Italians suffer from an inherent weakness: populism. The phenomenon is deeply rooted in the history of the country. In different forms it has been recurring ever since the Fascist project. The current versions of populism, represented by the Lega Nord of Matteo Salvini and the Five Star Movement (M5S) of Beppe Grillo, jointly account for roughly 40% of the electorate.
Looking at the 2018 general elections, the M5S is the most concrete risk of populist drift, more tangible than the anti-European and anti-immigration positions of the right-wing Lega Nord, which grasps only 10% of the votes. The latest polls (on March 24th, 2017) show the M5S as the leading political force in the country, with 31% of the preferences and a 5% lead over the ruling Democratic Party (PD). The PD is still recovering from a bloody congress, from which a few secessionist exponents (Bersani, D'Alema, Rossi and Speranza) left slamming the door on Matteo Renzi, who was prime minister until December 2016 and the party’s secretary general until February of 2017. In the run-up to the party’s primary elections, set for April 30th of this year, Renzi’s share of the vote is on the rise, leaving behind the minister of justice, Andrea Orlando, and the governor of Apulia, Michele Emiliano. The ex-premier is likely to grab back the leadership of the centre left. Nonetheless, the challenge of the federal elections would be tough for Renzi, even as newly rehabilitated secretary general of the PD, due to his limited popularity after his (too) recent – and in many ways disappointing – tenure as prime minister.
Conversely, the M5S has not yet been jeopardised by ruinous administrative mandates – the controversial term of its mayor of Rome, Virginia Raggi, does not seem to count as a discriminating factor. The capital’s long-lasting state of decline, fostered by various administrations over time, seems to have contributed to its qualification as a “no man’s land”. As a result, the scenario of a starry M5S government seems more and more real, with unpredictable consequences for the country and possibly a new wave of instability. The first measures of a M5S government would be the establishment of a guaranteed minimum income and of a consultative referendum on the euro.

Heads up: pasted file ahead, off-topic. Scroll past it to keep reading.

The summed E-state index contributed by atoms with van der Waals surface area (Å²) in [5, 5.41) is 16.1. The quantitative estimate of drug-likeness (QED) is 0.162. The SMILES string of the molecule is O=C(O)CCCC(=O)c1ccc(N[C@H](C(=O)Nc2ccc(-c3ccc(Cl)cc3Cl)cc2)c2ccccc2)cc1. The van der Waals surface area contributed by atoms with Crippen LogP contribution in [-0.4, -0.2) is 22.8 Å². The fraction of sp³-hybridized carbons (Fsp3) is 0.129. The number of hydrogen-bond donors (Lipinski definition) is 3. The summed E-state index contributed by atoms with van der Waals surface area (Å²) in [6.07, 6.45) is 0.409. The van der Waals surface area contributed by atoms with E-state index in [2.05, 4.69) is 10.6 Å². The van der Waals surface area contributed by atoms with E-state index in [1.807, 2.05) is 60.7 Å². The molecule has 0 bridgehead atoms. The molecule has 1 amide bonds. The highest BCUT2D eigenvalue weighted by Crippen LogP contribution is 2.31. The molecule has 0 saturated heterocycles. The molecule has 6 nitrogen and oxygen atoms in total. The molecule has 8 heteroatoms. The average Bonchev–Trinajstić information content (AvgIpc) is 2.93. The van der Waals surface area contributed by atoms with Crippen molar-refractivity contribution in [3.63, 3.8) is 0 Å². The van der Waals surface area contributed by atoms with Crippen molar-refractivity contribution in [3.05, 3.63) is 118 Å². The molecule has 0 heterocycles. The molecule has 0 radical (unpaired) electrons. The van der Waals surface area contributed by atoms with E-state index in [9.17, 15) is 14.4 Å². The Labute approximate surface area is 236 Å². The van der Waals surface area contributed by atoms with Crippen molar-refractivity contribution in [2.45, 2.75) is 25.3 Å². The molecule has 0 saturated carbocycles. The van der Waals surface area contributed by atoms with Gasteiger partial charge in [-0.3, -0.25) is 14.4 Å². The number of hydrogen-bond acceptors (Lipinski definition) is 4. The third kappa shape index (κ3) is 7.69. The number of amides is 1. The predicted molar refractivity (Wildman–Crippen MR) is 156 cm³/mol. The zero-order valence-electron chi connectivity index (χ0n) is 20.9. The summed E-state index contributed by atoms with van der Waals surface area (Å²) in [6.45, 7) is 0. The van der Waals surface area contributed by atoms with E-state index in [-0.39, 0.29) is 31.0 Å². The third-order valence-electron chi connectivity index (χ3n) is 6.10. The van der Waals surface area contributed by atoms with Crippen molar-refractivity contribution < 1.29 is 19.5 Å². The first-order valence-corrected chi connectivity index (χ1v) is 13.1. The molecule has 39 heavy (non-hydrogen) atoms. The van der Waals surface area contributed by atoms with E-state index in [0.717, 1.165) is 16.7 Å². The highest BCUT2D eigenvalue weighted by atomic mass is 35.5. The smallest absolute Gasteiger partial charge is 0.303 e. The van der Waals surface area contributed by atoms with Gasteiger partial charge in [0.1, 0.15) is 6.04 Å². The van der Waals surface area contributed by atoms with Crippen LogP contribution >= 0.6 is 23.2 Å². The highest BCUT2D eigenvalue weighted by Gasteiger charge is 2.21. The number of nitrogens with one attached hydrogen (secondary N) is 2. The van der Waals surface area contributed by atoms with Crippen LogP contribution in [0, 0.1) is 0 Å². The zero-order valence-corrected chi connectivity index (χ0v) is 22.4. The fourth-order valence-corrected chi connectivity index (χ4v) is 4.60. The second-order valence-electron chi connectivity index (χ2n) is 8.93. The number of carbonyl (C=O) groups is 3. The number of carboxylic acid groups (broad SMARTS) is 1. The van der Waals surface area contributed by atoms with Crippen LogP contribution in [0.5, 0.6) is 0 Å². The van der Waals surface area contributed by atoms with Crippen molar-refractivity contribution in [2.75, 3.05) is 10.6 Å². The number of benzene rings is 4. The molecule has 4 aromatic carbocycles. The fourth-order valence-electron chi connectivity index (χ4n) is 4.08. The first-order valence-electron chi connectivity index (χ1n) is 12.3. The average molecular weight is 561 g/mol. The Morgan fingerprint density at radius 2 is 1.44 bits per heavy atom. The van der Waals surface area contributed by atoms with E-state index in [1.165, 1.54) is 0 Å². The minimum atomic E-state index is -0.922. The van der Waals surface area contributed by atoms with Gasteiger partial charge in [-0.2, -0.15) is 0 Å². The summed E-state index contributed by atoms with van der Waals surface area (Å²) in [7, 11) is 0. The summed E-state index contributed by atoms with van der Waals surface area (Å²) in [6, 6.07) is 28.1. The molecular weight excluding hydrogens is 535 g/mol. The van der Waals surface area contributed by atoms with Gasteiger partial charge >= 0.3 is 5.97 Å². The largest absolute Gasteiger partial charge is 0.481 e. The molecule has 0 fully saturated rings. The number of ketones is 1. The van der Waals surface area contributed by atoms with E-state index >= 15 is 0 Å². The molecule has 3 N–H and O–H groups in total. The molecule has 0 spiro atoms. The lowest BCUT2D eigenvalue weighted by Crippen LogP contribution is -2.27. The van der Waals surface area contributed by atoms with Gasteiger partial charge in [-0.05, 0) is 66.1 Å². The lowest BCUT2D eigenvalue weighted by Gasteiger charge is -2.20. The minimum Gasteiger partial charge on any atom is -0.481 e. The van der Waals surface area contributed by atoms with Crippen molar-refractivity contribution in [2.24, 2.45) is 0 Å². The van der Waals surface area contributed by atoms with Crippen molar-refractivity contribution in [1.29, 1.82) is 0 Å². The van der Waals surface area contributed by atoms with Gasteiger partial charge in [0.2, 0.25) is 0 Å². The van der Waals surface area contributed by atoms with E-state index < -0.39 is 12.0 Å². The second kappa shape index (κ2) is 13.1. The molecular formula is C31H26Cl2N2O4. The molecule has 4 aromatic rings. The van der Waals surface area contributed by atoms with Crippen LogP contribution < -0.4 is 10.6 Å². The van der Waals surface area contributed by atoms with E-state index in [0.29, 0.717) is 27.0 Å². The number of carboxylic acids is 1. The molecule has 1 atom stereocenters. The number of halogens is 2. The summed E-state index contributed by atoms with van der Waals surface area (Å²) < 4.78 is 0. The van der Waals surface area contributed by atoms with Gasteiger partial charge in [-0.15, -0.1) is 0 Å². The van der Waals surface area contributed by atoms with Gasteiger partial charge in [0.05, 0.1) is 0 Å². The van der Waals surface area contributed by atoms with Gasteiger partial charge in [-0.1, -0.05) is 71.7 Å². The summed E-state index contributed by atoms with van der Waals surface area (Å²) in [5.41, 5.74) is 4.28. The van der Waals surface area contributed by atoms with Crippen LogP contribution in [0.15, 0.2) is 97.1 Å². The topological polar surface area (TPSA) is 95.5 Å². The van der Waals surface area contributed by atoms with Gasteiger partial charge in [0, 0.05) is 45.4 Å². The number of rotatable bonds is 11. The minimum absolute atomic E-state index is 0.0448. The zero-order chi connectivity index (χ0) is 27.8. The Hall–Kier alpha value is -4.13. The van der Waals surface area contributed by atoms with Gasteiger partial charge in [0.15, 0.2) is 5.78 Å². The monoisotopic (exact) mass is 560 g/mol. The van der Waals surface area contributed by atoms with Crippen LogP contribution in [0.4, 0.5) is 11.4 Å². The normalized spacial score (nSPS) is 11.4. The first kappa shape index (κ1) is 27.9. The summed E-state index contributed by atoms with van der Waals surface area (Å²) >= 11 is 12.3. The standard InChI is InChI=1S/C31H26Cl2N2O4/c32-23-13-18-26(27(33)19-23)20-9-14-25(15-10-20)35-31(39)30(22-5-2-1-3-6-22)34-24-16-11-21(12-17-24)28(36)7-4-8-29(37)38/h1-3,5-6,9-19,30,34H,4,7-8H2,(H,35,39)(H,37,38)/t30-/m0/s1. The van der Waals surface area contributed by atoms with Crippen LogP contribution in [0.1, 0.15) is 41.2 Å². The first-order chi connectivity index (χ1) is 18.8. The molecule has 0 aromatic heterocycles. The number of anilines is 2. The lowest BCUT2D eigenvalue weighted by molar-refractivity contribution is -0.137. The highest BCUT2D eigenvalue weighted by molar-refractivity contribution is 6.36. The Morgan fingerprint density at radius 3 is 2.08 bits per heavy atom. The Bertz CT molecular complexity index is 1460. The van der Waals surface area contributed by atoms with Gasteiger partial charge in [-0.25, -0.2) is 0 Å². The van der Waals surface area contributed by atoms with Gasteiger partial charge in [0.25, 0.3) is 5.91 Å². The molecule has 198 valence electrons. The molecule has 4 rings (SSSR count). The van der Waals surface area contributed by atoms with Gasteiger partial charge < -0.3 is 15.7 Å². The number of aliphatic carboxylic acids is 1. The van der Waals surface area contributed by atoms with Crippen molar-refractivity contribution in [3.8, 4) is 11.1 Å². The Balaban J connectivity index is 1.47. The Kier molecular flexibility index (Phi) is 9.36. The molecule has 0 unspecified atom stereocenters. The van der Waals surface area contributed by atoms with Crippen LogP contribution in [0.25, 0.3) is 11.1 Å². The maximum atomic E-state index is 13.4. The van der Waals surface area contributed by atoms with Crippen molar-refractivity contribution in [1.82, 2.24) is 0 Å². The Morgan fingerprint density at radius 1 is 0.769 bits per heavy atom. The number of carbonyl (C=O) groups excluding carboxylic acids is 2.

The M5S shows the typical signs of populism (as a synonym for demagoguery, cultural rudeness and inconclusive rebelliousness) that are common in many grass-roots protests. It has a pronounced hostility towards the political class, which it contrasts with the image of the common citizen who makes up for lack of experience with honesty when holding office. It rejects the categories of right and left, which it considers mere expedients to distract people from the real opposition between above (the corrupted ruling class) and below (the virtuous people). It contends that that there are simple solutions to complex problems, has a propensity for elementary forms of direct democracy, rejects any kind of political alliance and refuses to organise itself in the way political parties usually do, bending to the will of Beppe Grillo and his charismatic leadership.
Founded to stimulate direct democracy and transparency via the internet, the “each one counts as one” romance of M5S has actually left few spaces for pluralism and internal dissent. Since 2012 more than 60 discordant members have been expelled from the party. Moreover, even if licit from a legal viewpoint, the code of conduct that has been imposed on all M5S candidates in the last round of local administrative elections has been highly contested. The contract binds the elected candidates to consult the guarantor (i.e. Beppe Grillo) on any crucial decision and to pay a penalty of €150,000 as compensation for the damaged reputation of the M5S in the case that the ethical guidelines are not followed.